Revisiting Climate-Culture: Studying Locally-led Knowledge and Adaptation Practices for Climate Change and Development in Asia.

Current research on cultural dimensions of climate change adaptation raises the question of how far climate change-related knowledge and adaptation practices (hereafter ‘climate-cultures’) are globally transferable and applicable (Marks et al. 2022; Throsten & Mallick 2016).

On the one hand, climate change has been discussed as a driver for global cultural homogenization and the appearance of “world cultures” as the exact scientific knowledge and planning practices might be shared worldwide (Fazey et al. 2016). On the other hand, several authors provide evidence of local cultural differences in perceiving and handling climate change, leading to local limits of adaptation and inadequate transfer of climate change-related knowledge and practices (Feola et al. 2019) - which becomes a reality sui generis. This strand of research reimagines adaptation pathways as a cultural phenomenon specifically embedded in socio-cultural, institutional and ecological context. Nevertheless, even when similar scenarios exist, the cultural dimensions indicate local differences in perceiving and handling climate change emerge. From that point of view, implementing so-called “best-practice” adaptation strategies might not simply work in different cultural contexts. This is a crucial challenge for current planning-oriented research on climate change adaptation because it does not understand well how local/regional differences in ‘climate-cultures’ are rooted in policy planning.

In turn, these challenges are also the foremost hurdles to sustainable development at the time of climate change. What is required in response to these challenges is an understanding of how similarities and differences in ‘climate-cultures’ have been evolving globally and locally, depending on adaptation cultures.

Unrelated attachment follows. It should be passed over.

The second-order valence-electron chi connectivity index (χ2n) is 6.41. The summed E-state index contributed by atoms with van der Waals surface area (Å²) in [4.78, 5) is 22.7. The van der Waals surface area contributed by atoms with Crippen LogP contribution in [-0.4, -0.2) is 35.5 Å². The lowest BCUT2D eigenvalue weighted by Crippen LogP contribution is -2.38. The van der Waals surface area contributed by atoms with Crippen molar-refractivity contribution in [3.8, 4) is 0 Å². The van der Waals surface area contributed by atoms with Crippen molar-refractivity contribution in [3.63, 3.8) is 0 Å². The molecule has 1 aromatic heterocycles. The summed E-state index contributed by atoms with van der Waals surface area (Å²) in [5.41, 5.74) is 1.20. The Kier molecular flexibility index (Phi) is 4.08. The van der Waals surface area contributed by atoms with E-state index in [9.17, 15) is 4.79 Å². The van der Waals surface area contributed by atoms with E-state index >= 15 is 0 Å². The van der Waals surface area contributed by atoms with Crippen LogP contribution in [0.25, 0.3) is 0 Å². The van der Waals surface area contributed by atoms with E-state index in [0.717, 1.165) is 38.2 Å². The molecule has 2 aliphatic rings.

This project will address the reality of climate-cultures by:

  1. Assessing methodology and discourses to characterize the climate-cultures (diversity, intensity, integrity, and replicability), and planning-institutional developments (in terms of policy mandates, capacity, and resources) under future climate conditions.
  2. Developing an international consortium. In this network, the project team will explore how far local-led adaptations are interconnected with locally shared forms of cultural knowledge, socio-ecological and planning-institutional developments in climate-vulnerable communities, and how it differs inter-generationally, intersectional and trans-locally. This will lead to the development of a position paper and a grant application on local-led adaptation strategies considering cross-sectoral trade-offs and synergies between SDGs (in terms of a south-north-south learning approach)

This project focuses on the international context, particularly Asia (Bangladesh, India, Taiwan, Vietnam, & Sri Lanka). These countries face climate-related challenges such as drought, flooding, salinity intrusion, storm surge, and sea-level rise in their coastal zones. Prevailing social, political, and institutional differences along with gender norms, power imbalances, and income disparities in all five countries amplify the precarity of lives and vulnerability to climate change, as well as local-led adaptation knowledge and practices. The science-policy network will be (re)established during this project in the selected countries.